What I find particularly interesting is Congress’s failure to expressly address the impact of this on the Class Action Fairness Act (CAFA).  One tactic plaintiffs’ lawyers have been using in class actions is to have the named plaintiff try to limit the amount of the putative class members’ claims in the aggregate to below the $5 million threshold for CAFA jurisdiction.  No court of appeals has directly addressed this, although the Eighth Circuit is poised to do so, as I noted in a recent post.  For defendants in class actions, this is a much bigger issue than in the $75,000 context because the vast majority of class actions seek relatively small amounts on behalf of each class member, and thus it is rare that a named plaintiff has at least $75,000 at stake.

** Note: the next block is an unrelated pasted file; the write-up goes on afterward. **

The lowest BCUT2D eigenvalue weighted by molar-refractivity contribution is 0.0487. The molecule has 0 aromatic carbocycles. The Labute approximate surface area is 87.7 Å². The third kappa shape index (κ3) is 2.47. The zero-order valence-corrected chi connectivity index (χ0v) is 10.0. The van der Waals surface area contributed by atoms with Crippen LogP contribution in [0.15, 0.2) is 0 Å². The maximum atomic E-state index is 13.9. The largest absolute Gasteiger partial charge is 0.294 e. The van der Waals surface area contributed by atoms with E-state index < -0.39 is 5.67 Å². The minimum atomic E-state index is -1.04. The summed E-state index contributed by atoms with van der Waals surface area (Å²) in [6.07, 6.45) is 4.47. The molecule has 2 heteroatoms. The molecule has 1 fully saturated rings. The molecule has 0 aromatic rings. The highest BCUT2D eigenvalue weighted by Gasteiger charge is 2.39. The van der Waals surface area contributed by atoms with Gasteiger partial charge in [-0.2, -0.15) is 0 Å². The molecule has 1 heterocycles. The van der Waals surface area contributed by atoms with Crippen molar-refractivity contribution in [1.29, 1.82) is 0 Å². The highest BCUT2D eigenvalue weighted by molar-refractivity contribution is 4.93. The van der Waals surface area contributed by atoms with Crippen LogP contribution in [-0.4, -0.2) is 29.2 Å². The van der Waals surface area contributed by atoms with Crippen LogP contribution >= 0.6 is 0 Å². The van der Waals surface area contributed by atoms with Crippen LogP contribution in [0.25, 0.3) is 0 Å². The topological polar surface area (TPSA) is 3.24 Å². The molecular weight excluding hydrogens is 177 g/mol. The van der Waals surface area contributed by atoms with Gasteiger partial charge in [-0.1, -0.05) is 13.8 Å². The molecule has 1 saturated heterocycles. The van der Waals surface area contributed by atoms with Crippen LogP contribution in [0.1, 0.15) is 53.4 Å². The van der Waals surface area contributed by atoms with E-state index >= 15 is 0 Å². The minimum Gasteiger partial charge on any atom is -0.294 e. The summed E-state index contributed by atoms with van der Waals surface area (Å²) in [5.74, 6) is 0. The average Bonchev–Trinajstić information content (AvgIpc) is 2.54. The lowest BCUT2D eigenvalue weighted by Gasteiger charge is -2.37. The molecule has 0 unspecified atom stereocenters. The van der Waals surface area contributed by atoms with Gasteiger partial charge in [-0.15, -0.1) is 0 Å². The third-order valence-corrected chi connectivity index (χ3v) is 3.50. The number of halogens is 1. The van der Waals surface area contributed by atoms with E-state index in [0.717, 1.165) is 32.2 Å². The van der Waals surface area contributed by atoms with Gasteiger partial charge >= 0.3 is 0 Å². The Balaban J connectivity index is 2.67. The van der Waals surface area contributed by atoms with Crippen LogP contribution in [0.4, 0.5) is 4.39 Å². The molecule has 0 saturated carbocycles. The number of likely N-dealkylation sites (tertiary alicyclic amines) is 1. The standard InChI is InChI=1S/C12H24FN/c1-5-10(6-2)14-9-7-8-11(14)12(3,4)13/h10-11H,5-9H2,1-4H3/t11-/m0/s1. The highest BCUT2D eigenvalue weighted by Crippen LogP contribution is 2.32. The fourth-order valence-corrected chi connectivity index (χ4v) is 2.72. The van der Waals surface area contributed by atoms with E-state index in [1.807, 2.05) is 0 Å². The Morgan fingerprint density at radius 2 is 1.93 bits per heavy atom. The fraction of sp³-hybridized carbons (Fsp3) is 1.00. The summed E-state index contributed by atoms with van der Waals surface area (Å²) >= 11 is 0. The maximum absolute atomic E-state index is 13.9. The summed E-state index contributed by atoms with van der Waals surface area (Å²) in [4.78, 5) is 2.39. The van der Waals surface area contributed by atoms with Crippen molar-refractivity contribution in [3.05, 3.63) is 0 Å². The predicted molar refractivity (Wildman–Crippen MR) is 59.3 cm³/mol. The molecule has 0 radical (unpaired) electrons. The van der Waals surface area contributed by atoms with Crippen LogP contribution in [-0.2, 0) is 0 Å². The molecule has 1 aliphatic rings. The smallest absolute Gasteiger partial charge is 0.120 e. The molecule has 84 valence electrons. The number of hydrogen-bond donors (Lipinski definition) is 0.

The new Section 1446(c) applies only to Section 1332(a), which is the traditional $75,000 diversity jurisdiction section.  It does not expressly apply to CAFA, which is Section 1332(d).  I think there are at least two potential ways to interpret this.  First, it may be that Congress expects that in a class action a named plaintiff cannot ask for a specific amount of damages on behalf of a putative class or limit the damages of the putative class to a specific sum because the named plaintiff has no authority to act on behalf of putative class members before certification.  That would be consistent with the Supreme Court’s decision this year in Smith v. Bayer Corp., where the Court said that putative class members are not bound by what happens in a case before certification and notice.  (It would also be consistent with what the Fifth, Sixth and Seventh Circuits have said on the stipulation issue.  District courts have disagreed on the enforceability of stipulations and there is some dicta in other court of appeals decisions that plaintiffs’ lawyers and some district courts have relied on.)  Second, it may be that Congress expects that what it has now enacted for traditional diversity jurisdiction would be applied by courts, at least by analogy, to CAFA removals.  The federal courts in CAFA cases have generally applied other basic principles of removal jurisdiction to CAFA removals, on the assumption that Congress would presume those principles to apply, while making appropriate exceptions to those principles as necessary based on the purpose, intent and language of CAFA.  The final House Report does not shed any light on what is intended with respect to CAFA but the lengthy prior legislative history (which I have not yet studied) might provide some guidance.